Cross-strait word games get wordier

Joe hung

The state of affairs across the Taiwan Strait certainly is hard to understand for non-Chinese. The Americans, of course, have difficulty understanding the difference between Deng Xiaoping’s “one country, two systems,” Lee Teng-hui’s “one country, two states,” and Ma Ying-jeou’s “one country, two areas,” with which each of the three leaders has tried to describe officially the same relationship between the two sides of the Strait. So do the Japanese, who know more about China than the Americans, though not enough to learn the importance the Chinese attach to the rectification of names.

The Chinese people, who are all basically Confucian, keep fussing about the right names. When asked by a disciple what he would do if he took over administration of a state, Confucius replied: “The one thing needed is the rectification of names.” The sage went on to enlighten the disciple: “If names are incorrect, words will be misused, and when words are misused, nothing can be on a sound footing; law and punishments will not be just and people will not know where to place hand or foot.” That’s why one cannot be too careful about names, Confucius concluded. Mao Zedong defeated Chiang Kai-shek in the Chinese Civil War in 1949. Chiang came to Taiwan with his Kuomintang government and troops at the end of that year, upgrading the status of Taiwan Province to that of a sovereign, independent country named the Republic of China. Chiang fumed and bristled when his country was called Taiwan, for it went counter to his adherence to the fundamental principle of the rectification of names.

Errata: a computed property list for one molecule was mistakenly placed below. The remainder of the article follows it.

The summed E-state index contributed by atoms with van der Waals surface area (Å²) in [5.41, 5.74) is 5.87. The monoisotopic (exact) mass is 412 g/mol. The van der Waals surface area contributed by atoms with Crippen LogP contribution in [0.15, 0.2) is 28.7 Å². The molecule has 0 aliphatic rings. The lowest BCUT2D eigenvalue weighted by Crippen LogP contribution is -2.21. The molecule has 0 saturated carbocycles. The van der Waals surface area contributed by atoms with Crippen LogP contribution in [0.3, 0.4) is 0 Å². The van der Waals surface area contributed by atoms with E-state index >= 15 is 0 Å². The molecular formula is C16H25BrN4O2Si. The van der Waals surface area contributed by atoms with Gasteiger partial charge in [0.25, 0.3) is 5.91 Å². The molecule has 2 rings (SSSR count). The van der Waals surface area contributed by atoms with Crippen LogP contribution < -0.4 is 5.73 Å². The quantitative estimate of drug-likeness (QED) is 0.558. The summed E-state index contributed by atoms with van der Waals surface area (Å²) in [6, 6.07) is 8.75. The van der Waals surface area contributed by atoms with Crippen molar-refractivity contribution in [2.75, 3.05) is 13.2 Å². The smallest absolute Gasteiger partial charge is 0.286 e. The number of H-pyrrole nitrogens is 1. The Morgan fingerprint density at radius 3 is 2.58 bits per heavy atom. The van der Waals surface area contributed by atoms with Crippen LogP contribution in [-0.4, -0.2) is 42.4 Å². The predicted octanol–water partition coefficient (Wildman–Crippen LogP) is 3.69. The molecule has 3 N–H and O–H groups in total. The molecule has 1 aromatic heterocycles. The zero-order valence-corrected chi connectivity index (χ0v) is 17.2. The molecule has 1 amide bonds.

Deng proposed his “one country, two systems” for Hong Kong, where a free market system would co-exist side by side with the Communist system on the mainland of China after 1997. He then offered an improved “one country, two systems” proposal to the Republic of China in Taiwan. Chiang Ching-kuo ignored it, but his successor Lee Teng-hui came up with his counteroffer of “one country, two governments,” insisting that there exist two political entities on an equal footing in one China. Jiang Zeming, Deng’s successor, didn’t agree. But Lee had what is known as the “1992 Consensus” set in place. It’s a tacit pact reached in that year, under which both Taipei and Beijing are agreed that there is but “one China,” the connotations of which can be orally and separately enunciated. This modus vivendi made it possible for the Republic of China to adopt the Statute Governing the Relations between the People of the Taiwan Area and the Mainland Area. In full accordance with the spirit of the statute drawn up in line with the Constitution of the Republic of China as amended, President Ma Ying-jeou’s ruling Kuomintang offers “one country, two areas,” as a rephrased modus vivendi of Lee’s “one country, two governments” which he renamed “one country, two states” toward the end of his tenure in 1999. In the meantime, that one country called China is the People’s Republic of China to the people of the “Mainland Area,” whereas it is named the Republic of China, whose government rules the Taiwan Area that includes the Penghu, Kinmen, Matsu and other uninhabited islands in the East and South China Seas.